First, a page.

Rickards: Forget Trade Deal Next Month

Last week, China and the U.S. announced that they were resuming trade talks in early October. Right on cue, the stock market rallied, bonds and gold fell and the euro came roaring back from interim lows.

It was as if they were playing “Happy Days Are Here Again” on CNBC.

But the real questions are whether the stock market rally was justified and whether anything has really changed in the China-U.S. positions to give confidence in these new proposed talks.

The short answers are no and no.

Talking is certainly better than not talking — and certainly much better than open fighting. But the deeper issues behind the trade war are still irresolvable. Nothing has changed.

President Trump and Vice President Pence have strongly criticized China for subsidizing its exports, its theft of intellectual property, requiring U.S. companies in China to hand over trade secrets, currency manipulation and other unfair trade practices.

In response to these well-publicized critiques, what is China saying in its own defense?

China is showing no signs of a change in posture. In fact, China is digging in for a long struggle in which it rejects U.S. claims as an infringement of China’s “core interests.”

The fact is China cannot give up its theft of U.S. intellectual property because it depends on that theft to propel growth. China also rejects U.S. efforts to alter the behavior of China’s state-owned enterprises (SOEs) that compete in the private sector but are government owned, controlled and subsidized. These are integral to the Chinese economic model.

And China cannot amend its internal laws to provide enforceability of any agreement because that involves a major loss of face and erodes Xi’s power.

By the way, China did not recommend the early-October date at random. There’s a reason why it didn’t propose this month, for example.

That’s because the talks would follow the Oct. 1, 2019, celebration in Beijing of the 70th anniversary of the victory of the Communists over the Nationalists for control of China and the beginning of the regime of the Communist Party of China that continues until this day.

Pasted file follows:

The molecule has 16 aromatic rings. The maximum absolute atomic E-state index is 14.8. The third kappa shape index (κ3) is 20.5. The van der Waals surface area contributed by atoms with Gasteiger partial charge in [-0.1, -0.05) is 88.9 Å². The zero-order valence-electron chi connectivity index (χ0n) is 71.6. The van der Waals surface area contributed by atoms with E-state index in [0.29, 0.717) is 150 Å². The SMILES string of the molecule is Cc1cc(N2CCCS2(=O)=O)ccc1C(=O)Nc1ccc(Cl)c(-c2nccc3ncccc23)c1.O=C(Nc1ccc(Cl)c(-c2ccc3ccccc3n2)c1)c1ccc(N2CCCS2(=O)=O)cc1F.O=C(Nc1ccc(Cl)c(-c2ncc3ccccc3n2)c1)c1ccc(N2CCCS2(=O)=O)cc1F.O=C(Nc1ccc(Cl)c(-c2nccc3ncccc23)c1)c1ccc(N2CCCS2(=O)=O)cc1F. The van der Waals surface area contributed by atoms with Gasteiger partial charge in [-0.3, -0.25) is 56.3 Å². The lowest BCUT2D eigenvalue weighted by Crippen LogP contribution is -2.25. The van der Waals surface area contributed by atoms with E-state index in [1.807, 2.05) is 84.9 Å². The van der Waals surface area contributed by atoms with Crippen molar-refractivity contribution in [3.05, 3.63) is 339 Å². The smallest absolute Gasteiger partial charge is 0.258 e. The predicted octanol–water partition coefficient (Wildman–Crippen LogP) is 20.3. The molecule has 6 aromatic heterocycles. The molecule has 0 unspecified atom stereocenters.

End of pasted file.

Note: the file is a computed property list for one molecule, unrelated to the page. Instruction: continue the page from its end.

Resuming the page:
President Xi did not want messy trade talks, let alone failed talks, to muddy the waters on this big celebration.

For his part, Trump cannot let the Chinese trade surplus with the U.S. persist because it’s a major drag on U.S. growth and it steals U.S. jobs.

The bottom line is the proposed October trade talks are mostly theater. There’s little reason to believe they will yield any type of meaningful deal.

But these issues are not just about trade. They must be seen as part of a new U.S.-China cold war with large geopolitical implications. It comes down to who will wield the most influence in the 21st century.

So none of the big issues is any closer to a solution, and this state of affairs may last for years.

Despite the temporary euphoria, the market will realize sooner than later that the resumption of trade talks is just part of China’s strategy of delay and Trump’s strategy of propping up the stock market.

When that realization sinks in, probably in late October, stocks will reverse course and bond and gold prices will resume their long-term climb.

Below, I show you why China is in many ways a vulnerable giant whose sheer size masks its many weaknesses. What does the future hold in store? Read on.


Jim Rickards
for The Daily Reckoning

The Daily Reckoning